Learning about Gender Identity and Connecting with our Trans* Neighbors
This summer at Gethsemane and the Garden, we are learning about gender identity and examining the ways our faith community can be welcoming to people who identity as trans* or genderqueer.
At synod assembly in May, our own James Urton co-sponsored a resolution encouraging congregations to learn about and build relationships with transgender people. You can read the resolution that James co-sponsored here.
Below, James reflects on his motivations for sponsoring this resolution and his hopes for our learning:
Breath by breath
As a child, I went through a ritual before I would enter any church building. Breathing deeply, I would methodically bury key parts of my identity, pressing the remaining fragments into a form that could pass for a young man in church. I prepared vague replies for questions about my life — hollow answers that, though evasive, were also sufficiently polite to deflect further inquiry. Spine thus steeled, I was ready for church.
No one taught me this bizarre ritual. Over time, I gleaned that it was necessary to avoid discomfort at church — for myself, my family and my fellow churchgoers. After all, I am a gay man and a scientist; and even years before I embraced either identity, I realized that the church struggles with those branches of the human condition.
Since I come from “churched” stock, I relied on my ritual often. My ancestors include pious deacons, revival singers and organists. A chapel in one sleepy Arkansas town is named for my grandparents. Mom is a Presbyterian elder and dad was a choir director. My sister and I attended Sunday school and vacation Bible school in three Protestant denominations, and later attended the same ELCA-affiliated college. Growing up, I served frequently as a church musician.
I was also awed by the natural world. I ravenously devoured details about our insides and outer space. But by the age I could recite dinosaur facts while compiling entries in my hurricane journal, I also knew that church was not a place for the scientific feast. Of course, churches are not classrooms. They should no more teach science than accounting, painting or history. But I noticed that churches easily integrated accountants, painters and historians. The same wasn’t true for scientists. Questions about science’s place in Christian faith earned me firm admonishment from evangelicals and uncomfortable silence from moderates and progressives. So breath by breath, I buried the budding scientist within before opening the church door.
With each inhale and exhale, I also hid my sexuality. Growing up, I often felt a little different from other boys. Sports bored me. Sometimes, I would act “girly,” earning quizzical looks from acquaintances, relatives and even people at church. When I hit puberty and realized that I was attracted to men, my parents embraced my full self, assuring me that their love and support are eternal and unconditional.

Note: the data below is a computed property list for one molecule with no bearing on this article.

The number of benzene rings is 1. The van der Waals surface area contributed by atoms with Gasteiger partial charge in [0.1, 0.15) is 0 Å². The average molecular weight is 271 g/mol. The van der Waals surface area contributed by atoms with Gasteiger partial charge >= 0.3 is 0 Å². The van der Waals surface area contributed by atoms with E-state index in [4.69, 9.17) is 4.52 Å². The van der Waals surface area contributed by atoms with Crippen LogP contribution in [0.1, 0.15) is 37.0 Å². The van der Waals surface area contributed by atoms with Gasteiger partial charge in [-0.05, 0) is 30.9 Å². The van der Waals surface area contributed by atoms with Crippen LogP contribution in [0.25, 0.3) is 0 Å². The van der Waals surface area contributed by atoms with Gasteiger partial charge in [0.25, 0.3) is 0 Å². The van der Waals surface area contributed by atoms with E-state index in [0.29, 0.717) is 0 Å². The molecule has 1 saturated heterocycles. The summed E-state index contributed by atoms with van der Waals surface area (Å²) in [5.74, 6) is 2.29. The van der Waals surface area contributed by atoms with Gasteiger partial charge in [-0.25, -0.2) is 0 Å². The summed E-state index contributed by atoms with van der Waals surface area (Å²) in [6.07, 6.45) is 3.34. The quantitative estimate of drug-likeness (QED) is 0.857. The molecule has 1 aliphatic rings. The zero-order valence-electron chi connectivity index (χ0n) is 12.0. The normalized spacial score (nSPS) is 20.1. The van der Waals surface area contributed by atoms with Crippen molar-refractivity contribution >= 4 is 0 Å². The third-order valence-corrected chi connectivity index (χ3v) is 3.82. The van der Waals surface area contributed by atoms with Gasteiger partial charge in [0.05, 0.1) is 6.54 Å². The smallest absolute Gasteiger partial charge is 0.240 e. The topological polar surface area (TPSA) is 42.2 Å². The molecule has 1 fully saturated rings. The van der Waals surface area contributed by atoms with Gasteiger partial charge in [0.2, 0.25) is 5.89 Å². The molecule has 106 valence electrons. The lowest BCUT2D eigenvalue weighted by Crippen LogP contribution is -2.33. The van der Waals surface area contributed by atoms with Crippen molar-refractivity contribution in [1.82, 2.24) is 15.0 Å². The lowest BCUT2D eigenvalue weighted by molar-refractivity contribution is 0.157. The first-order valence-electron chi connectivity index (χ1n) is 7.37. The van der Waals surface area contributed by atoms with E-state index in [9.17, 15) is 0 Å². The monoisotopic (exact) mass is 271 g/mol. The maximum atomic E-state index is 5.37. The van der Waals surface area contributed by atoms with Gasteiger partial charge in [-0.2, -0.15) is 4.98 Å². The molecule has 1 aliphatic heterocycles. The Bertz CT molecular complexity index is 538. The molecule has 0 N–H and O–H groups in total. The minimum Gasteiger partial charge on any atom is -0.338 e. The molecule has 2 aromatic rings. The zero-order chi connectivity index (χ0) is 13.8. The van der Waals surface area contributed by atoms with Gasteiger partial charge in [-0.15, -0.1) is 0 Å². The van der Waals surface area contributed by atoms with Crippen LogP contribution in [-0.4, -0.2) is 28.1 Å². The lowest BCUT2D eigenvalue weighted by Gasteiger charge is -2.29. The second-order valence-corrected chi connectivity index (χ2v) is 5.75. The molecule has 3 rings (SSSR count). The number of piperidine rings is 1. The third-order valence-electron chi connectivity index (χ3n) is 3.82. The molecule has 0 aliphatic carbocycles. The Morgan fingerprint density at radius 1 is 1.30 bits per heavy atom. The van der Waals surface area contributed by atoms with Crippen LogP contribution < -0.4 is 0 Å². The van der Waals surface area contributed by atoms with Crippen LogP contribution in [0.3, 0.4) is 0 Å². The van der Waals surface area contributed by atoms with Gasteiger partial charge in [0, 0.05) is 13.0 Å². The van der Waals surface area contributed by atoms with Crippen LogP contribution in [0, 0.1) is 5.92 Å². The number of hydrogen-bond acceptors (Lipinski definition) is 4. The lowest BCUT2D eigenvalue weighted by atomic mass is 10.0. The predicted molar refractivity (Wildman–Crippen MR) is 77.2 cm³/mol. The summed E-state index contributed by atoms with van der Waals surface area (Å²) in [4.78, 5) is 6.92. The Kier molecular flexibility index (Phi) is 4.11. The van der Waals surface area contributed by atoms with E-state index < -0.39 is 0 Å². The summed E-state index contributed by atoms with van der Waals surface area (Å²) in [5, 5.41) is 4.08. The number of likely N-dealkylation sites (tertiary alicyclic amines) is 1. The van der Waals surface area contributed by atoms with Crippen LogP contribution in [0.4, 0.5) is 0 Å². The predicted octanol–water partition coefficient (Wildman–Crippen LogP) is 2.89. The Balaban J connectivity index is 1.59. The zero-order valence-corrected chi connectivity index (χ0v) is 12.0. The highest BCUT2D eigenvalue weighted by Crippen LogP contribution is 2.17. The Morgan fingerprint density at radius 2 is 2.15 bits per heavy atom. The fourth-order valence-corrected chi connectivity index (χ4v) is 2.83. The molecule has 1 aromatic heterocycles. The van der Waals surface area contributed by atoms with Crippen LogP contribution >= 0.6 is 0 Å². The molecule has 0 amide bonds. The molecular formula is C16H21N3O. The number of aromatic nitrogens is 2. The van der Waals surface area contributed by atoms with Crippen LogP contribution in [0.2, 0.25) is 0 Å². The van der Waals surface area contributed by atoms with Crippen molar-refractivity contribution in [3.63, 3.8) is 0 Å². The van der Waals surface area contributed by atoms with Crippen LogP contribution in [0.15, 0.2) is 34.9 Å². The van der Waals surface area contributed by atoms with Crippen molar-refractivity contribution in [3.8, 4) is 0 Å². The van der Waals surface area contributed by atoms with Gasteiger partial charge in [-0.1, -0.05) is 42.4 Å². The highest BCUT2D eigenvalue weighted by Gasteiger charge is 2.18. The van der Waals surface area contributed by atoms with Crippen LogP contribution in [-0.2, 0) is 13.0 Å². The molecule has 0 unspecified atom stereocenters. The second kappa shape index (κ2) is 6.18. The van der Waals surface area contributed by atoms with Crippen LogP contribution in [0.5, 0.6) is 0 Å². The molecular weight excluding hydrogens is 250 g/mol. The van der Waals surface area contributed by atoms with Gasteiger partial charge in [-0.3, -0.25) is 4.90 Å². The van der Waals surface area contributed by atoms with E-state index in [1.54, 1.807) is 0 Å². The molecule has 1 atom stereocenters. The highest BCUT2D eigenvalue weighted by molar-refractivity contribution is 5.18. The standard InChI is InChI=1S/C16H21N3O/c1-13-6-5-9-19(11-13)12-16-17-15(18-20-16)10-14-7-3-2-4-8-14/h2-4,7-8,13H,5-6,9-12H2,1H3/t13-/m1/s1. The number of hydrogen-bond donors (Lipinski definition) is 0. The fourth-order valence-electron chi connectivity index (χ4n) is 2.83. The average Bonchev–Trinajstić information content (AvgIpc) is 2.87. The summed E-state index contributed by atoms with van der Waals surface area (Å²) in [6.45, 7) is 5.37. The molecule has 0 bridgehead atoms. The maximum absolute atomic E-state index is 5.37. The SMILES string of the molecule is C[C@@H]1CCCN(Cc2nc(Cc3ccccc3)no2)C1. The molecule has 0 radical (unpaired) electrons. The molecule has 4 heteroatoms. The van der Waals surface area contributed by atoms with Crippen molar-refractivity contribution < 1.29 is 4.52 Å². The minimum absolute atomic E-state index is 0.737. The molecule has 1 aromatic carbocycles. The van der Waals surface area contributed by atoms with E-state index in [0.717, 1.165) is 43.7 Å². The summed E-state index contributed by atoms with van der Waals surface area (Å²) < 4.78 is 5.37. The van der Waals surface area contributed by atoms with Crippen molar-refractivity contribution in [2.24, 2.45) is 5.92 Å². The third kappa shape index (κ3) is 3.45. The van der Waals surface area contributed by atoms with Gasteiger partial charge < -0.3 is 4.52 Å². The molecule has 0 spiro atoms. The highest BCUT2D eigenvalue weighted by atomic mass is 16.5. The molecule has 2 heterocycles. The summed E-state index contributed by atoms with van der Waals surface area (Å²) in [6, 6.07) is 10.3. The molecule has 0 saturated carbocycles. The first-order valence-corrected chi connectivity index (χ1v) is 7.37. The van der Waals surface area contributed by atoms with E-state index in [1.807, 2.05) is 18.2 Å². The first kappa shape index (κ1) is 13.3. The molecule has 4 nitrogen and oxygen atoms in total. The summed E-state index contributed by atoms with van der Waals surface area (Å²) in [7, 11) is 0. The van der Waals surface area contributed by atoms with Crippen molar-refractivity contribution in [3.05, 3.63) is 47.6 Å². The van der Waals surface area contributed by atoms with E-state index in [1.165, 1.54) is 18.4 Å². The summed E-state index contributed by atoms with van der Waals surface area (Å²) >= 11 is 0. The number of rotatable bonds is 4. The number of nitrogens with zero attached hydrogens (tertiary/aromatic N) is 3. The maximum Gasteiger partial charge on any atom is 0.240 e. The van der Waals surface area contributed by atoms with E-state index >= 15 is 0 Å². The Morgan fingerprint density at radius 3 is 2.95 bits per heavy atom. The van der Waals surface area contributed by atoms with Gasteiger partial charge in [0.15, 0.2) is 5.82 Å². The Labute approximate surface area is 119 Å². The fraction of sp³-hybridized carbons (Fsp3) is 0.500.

But as I opened up to my parents, sister and friends, I closed myself off from church. It was an anxious time for gay and lesbian people. About a year after I came out, two men tortured a gay man named Matthew Shepard and left him tied to a fence. He died four days after my 18th birthday. I had hoped that the Christian communities in my life would be places where I could share my anxieties and find loving acceptance. But just as with my quirky affinity for science, evangelical circles offered reproach, while moderates and progressives served up pregnant silence. The church simply did not know what to do with gay people. After a distant relative attempted suicide over this same issue, I counted my blessings, abandoned my rituals and left church altogether.
Thankfully, much has changed. Today many congregations march in gay pride parades and hold seminars with scientists. Clergy and lay leaders support gay people, and are more adept at addressing the intricate interplay between Christian faith and scientific fact. People like me no longer need to feel like we’re on the outside looking in, or wall ourselves off from Christians even as we walk and worship among them.
But barriers persist for another group of people who are misunderstood and maligned. The taboo topics from my youth — science and sexual orientation — have been replaced by gender identity. Transgender individuals struggle for love, understanding and acceptance in our society. Churches by and large have not provided refuge and support; many are indifferent, and some are outright hostile to the transgender community.
In May, I gathered with lay members and clergy from every ELCA congregation in northwestern Washington for an annual meeting. Thus assembled, we overwhelmingly approved a resolution calling on congregations to educate themselves on transgender issues and dismantle all barriers separating them from their transgender neighbors. I helped draft and support this resolution because I know how it feels to be on the outside looking in. I know how to split off key parts of myself and repress them, breath by breath. I do not want our transgender neighbors to go through a similar alienation. I want us to dismantle barriers and embrace the whole human family in all of its glorious diversity.
After all, walls have no place in God’s house.